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Shame in the Blood

A Novel

List Price: $14.95

February 17, 2009 | Paperback | 5 x 7, 224 Pages | ISBN 9781582434704
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"[W]hat makes Shame in the Blood so interesting, to us, is the way it illustrates the shifting values of a foreign culture." —New York Sun

Shame in the Blood, or Shinobugawa, is considered one of the finest contemporary love stories in all of modern Japanese literature. The narrator, a young college student, has had two brothers disappear, lost two sisters to suicide, and his third sister is physically disabled. He is determined not only to survive but to thrive in spite of tormented thoughts that his family’s blood is cursed.

Told as six interlocked and layered stories, the novel builds and deepens as the particulars of everyday life provide a moving, beautiful testimony to the love and power of youth and commitment. The whole story is tinged with melancholic sadness often associated with Japanese literature, where the feeling of love itself is “a little death.”

First published in Japan, was made into a film directed by Obayashi Nobuhiko, and won the Akutagawa Prize for Literature, launching Tetsuo Miura’s career. Working in the great tradition of Japanese novelists from Soseki to Kawabata, from Mishima to Abe, Miura takes his place as one of the greatest living Japanese writers.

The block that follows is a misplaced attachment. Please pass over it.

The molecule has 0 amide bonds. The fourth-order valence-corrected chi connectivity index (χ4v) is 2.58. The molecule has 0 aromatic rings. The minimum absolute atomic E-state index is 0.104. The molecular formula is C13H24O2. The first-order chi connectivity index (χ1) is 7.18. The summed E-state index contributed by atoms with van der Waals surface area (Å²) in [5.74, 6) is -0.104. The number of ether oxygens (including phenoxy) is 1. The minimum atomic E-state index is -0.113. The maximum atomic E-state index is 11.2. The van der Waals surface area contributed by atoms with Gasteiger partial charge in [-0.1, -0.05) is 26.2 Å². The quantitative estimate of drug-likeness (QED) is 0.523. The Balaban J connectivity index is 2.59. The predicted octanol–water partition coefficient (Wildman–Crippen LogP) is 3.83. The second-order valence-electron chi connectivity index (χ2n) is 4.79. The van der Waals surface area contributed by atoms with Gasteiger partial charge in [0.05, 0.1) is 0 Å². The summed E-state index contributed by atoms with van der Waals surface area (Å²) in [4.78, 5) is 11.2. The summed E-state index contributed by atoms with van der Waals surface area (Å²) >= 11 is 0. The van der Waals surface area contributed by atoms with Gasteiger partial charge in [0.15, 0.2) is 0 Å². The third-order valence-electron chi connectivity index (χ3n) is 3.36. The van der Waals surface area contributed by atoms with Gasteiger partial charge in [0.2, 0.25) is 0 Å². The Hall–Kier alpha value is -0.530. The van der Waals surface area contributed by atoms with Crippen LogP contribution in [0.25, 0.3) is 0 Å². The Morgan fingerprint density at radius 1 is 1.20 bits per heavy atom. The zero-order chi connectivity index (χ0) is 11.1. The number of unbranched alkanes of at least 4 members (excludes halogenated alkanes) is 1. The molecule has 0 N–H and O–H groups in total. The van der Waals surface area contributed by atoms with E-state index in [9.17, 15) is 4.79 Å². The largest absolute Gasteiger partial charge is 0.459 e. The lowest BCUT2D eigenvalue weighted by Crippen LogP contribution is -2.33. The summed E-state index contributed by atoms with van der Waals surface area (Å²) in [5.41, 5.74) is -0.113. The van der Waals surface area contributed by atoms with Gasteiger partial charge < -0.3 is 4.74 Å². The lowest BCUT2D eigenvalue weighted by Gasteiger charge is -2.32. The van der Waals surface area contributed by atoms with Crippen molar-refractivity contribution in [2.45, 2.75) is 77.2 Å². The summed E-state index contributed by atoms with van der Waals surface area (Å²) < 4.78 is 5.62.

TETSUO MIURA was born in 1931 in Aomori, Japan. His awards include the Akutagawa Prize for Literature, the Noma Literary Prize, the Japan Literature Grand Prize, the Osaragi Jiro Prize, and the Kawabata Prize. Shame in the Blood is the author’s first book translated into English.

ANDREW DRIVER was born in Oxford and educated at Reading School in Berkshire, UK. He holds degrees from Liverpool University and Oxford University. Translator of Tales from the Edge: Twelve Short Stories by Yasutaka Tsutsui, Driver is a freelance translator and the director of Koish-Driver Ltd in Wheatley.

Praise

“Old-fashioned concepts of shame are still very much alive in Mr. Miura’s stories… But what makes Shame in the Blood so interesting, to us, is the way it illustrates the shifting values of a foreign culture. To recover from his family legacy, the narrator realizes he must reprogram himself.” —New York Sun

“Intriguing and kaleidoscopic.” —Publishers Weekly

 

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